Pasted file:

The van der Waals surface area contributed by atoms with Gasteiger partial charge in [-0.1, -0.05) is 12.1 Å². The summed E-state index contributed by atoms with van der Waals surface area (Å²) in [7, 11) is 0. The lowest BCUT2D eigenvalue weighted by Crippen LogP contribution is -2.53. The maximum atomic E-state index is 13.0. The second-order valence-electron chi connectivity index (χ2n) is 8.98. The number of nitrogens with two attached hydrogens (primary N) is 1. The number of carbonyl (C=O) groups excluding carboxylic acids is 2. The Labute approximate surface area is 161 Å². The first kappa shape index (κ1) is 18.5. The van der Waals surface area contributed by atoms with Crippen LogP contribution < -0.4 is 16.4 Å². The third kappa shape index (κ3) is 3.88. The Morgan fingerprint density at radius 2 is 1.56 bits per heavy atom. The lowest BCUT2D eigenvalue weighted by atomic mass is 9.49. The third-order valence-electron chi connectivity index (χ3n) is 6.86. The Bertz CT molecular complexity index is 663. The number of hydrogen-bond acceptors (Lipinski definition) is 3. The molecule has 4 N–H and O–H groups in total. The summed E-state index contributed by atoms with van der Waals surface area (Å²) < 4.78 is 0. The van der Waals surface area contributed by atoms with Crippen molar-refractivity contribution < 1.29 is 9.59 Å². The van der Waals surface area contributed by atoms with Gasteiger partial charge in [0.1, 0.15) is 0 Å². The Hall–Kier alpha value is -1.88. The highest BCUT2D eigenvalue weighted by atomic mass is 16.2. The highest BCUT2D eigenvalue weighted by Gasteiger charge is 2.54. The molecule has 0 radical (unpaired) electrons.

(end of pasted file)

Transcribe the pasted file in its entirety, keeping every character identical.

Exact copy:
The van der Waals surface area contributed by atoms with Gasteiger partial charge in [-0.1, -0.05) is 12.1 Å². The summed E-state index contributed by atoms with van der Waals surface area (Å²) in [7, 11) is 0. The lowest BCUT2D eigenvalue weighted by Crippen LogP contribution is -2.53. The maximum atomic E-state index is 13.0. The second-order valence-electron chi connectivity index (χ2n) is 8.98. The number of nitrogens with two attached hydrogens (primary N) is 1. The number of carbonyl (C=O) groups excluding carboxylic acids is 2. The Labute approximate surface area is 161 Å². The first kappa shape index (κ1) is 18.5. The van der Waals surface area contributed by atoms with Crippen LogP contribution < -0.4 is 16.4 Å². The third kappa shape index (κ3) is 3.88. The Morgan fingerprint density at radius 2 is 1.56 bits per heavy atom. The lowest BCUT2D eigenvalue weighted by atomic mass is 9.49. The third-order valence-electron chi connectivity index (χ3n) is 6.86. The Bertz CT molecular complexity index is 663. The number of hydrogen-bond acceptors (Lipinski definition) is 3. The molecule has 4 N–H and O–H groups in total. The summed E-state index contributed by atoms with van der Waals surface area (Å²) < 4.78 is 0. The van der Waals surface area contributed by atoms with Crippen molar-refractivity contribution < 1.29 is 9.59 Å². The van der Waals surface area contributed by atoms with Gasteiger partial charge in [0.1, 0.15) is 0 Å². The Hall–Kier alpha value is -1.88. The highest BCUT2D eigenvalue weighted by atomic mass is 16.2. The highest BCUT2D eigenvalue weighted by Gasteiger charge is 2.54. The molecule has 0 radical (unpaired) electrons.